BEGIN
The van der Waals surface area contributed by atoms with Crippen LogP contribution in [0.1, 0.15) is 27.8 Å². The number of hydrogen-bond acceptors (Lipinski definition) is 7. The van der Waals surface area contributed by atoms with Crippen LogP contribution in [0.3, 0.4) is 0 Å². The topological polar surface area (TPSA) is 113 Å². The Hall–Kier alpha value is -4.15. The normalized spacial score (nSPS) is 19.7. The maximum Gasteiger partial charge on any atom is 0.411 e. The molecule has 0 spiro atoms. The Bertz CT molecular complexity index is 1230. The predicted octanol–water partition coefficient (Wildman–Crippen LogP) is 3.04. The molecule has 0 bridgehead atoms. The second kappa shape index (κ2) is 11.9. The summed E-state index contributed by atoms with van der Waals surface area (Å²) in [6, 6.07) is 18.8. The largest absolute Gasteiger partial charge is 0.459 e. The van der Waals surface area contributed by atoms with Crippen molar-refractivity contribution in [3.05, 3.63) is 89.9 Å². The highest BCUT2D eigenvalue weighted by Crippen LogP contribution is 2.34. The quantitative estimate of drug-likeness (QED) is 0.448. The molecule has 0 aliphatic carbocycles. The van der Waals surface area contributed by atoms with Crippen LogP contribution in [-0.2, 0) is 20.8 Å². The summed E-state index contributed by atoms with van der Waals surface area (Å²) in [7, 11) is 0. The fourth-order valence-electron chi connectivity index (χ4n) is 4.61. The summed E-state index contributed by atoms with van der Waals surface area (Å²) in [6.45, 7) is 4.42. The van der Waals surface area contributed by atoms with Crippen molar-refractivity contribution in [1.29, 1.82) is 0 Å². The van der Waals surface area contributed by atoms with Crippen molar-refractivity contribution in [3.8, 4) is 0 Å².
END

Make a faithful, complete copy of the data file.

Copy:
The van der Waals surface area contributed by atoms with Crippen LogP contribution in [0.1, 0.15) is 27.8 Å². The number of hydrogen-bond acceptors (Lipinski definition) is 7. The van der Waals surface area contributed by atoms with Crippen LogP contribution in [0.3, 0.4) is 0 Å². The topological polar surface area (TPSA) is 113 Å². The Hall–Kier alpha value is -4.15. The normalized spacial score (nSPS) is 19.7. The maximum Gasteiger partial charge on any atom is 0.411 e. The molecule has 0 spiro atoms. The Bertz CT molecular complexity index is 1230. The predicted octanol–water partition coefficient (Wildman–Crippen LogP) is 3.04. The molecule has 0 bridgehead atoms. The second kappa shape index (κ2) is 11.9. The summed E-state index contributed by atoms with van der Waals surface area (Å²) in [6, 6.07) is 18.8. The largest absolute Gasteiger partial charge is 0.459 e. The van der Waals surface area contributed by atoms with Crippen molar-refractivity contribution in [3.05, 3.63) is 89.9 Å². The highest BCUT2D eigenvalue weighted by Crippen LogP contribution is 2.34. The quantitative estimate of drug-likeness (QED) is 0.448. The molecule has 0 aliphatic carbocycles. The van der Waals surface area contributed by atoms with Crippen LogP contribution in [-0.2, 0) is 20.8 Å². The summed E-state index contributed by atoms with van der Waals surface area (Å²) in [7, 11) is 0. The fourth-order valence-electron chi connectivity index (χ4n) is 4.61. The summed E-state index contributed by atoms with van der Waals surface area (Å²) in [6.45, 7) is 4.42. The van der Waals surface area contributed by atoms with Crippen molar-refractivity contribution in [1.29, 1.82) is 0 Å². The van der Waals surface area contributed by atoms with Crippen molar-refractivity contribution in [3.8, 4) is 0 Å².